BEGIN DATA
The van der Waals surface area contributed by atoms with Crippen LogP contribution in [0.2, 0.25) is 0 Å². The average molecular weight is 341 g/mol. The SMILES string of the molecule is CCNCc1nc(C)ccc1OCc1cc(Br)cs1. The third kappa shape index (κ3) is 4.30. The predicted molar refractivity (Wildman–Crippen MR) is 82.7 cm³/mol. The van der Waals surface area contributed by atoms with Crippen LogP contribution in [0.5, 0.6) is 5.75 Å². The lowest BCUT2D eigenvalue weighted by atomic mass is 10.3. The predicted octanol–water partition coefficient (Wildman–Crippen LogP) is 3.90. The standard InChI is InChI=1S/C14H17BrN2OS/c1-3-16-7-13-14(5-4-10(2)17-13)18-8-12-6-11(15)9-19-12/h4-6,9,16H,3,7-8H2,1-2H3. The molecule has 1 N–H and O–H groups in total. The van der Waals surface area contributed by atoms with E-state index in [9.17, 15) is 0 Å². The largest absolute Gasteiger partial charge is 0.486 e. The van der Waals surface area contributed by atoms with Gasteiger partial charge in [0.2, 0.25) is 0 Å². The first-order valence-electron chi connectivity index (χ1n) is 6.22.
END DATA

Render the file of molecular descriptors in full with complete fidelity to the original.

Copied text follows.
The van der Waals surface area contributed by atoms with Crippen LogP contribution in [0.2, 0.25) is 0 Å². The average molecular weight is 341 g/mol. The SMILES string of the molecule is CCNCc1nc(C)ccc1OCc1cc(Br)cs1. The third kappa shape index (κ3) is 4.30. The predicted molar refractivity (Wildman–Crippen MR) is 82.7 cm³/mol. The van der Waals surface area contributed by atoms with Crippen LogP contribution in [0.5, 0.6) is 5.75 Å². The lowest BCUT2D eigenvalue weighted by atomic mass is 10.3. The predicted octanol–water partition coefficient (Wildman–Crippen LogP) is 3.90. The standard InChI is InChI=1S/C14H17BrN2OS/c1-3-16-7-13-14(5-4-10(2)17-13)18-8-12-6-11(15)9-19-12/h4-6,9,16H,3,7-8H2,1-2H3. The molecule has 1 N–H and O–H groups in total. The van der Waals surface area contributed by atoms with E-state index in [9.17, 15) is 0 Å². The largest absolute Gasteiger partial charge is 0.486 e. The van der Waals surface area contributed by atoms with Gasteiger partial charge in [0.2, 0.25) is 0 Å². The first-order valence-electron chi connectivity index (χ1n) is 6.22.